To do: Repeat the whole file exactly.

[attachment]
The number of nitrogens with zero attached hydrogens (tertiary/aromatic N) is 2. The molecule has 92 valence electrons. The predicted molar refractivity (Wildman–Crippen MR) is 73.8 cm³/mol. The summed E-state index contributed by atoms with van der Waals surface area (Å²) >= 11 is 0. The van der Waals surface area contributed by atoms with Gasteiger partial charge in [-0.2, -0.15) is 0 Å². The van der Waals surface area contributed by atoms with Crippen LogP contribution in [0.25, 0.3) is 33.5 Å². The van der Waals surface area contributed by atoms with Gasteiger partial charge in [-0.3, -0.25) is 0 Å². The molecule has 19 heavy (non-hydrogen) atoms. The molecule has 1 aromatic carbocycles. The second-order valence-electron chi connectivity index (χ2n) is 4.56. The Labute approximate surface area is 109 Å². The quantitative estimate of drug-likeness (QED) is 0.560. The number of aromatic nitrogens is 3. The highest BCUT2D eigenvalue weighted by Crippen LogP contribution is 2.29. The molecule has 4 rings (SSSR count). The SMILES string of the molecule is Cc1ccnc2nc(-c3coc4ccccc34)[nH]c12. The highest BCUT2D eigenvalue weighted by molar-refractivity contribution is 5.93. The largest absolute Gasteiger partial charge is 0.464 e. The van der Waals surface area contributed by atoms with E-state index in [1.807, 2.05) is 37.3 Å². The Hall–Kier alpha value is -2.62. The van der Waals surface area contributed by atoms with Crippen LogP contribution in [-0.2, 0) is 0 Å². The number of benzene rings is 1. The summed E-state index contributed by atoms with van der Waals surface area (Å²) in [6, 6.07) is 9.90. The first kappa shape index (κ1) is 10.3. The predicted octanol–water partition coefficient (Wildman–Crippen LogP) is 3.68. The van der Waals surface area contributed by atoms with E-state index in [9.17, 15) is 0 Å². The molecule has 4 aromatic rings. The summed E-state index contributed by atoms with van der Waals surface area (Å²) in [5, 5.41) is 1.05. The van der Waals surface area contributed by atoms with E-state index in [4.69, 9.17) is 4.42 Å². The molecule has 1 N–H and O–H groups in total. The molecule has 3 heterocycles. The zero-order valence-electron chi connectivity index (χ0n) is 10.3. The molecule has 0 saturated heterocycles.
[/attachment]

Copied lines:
The number of nitrogens with zero attached hydrogens (tertiary/aromatic N) is 2. The molecule has 92 valence electrons. The predicted molar refractivity (Wildman–Crippen MR) is 73.8 cm³/mol. The summed E-state index contributed by atoms with van der Waals surface area (Å²) >= 11 is 0. The van der Waals surface area contributed by atoms with Gasteiger partial charge in [-0.2, -0.15) is 0 Å². The van der Waals surface area contributed by atoms with Crippen LogP contribution in [0.25, 0.3) is 33.5 Å². The van der Waals surface area contributed by atoms with Gasteiger partial charge in [-0.3, -0.25) is 0 Å². The molecule has 19 heavy (non-hydrogen) atoms. The molecule has 1 aromatic carbocycles. The second-order valence-electron chi connectivity index (χ2n) is 4.56. The Labute approximate surface area is 109 Å². The quantitative estimate of drug-likeness (QED) is 0.560. The number of aromatic nitrogens is 3. The highest BCUT2D eigenvalue weighted by Crippen LogP contribution is 2.29. The molecule has 4 rings (SSSR count). The SMILES string of the molecule is Cc1ccnc2nc(-c3coc4ccccc34)[nH]c12. The highest BCUT2D eigenvalue weighted by molar-refractivity contribution is 5.93. The largest absolute Gasteiger partial charge is 0.464 e. The van der Waals surface area contributed by atoms with E-state index in [1.807, 2.05) is 37.3 Å². The Hall–Kier alpha value is -2.62. The van der Waals surface area contributed by atoms with Crippen LogP contribution in [-0.2, 0) is 0 Å². The number of benzene rings is 1. The summed E-state index contributed by atoms with van der Waals surface area (Å²) in [6, 6.07) is 9.90. The first kappa shape index (κ1) is 10.3. The predicted octanol–water partition coefficient (Wildman–Crippen LogP) is 3.68. The van der Waals surface area contributed by atoms with E-state index in [9.17, 15) is 0 Å². The molecule has 4 aromatic rings. The summed E-state index contributed by atoms with van der Waals surface area (Å²) in [5, 5.41) is 1.05. The van der Waals surface area contributed by atoms with E-state index in [4.69, 9.17) is 4.42 Å². The molecule has 1 N–H and O–H groups in total. The molecule has 3 heterocycles. The zero-order valence-electron chi connectivity index (χ0n) is 10.3. The molecule has 0 saturated heterocycles.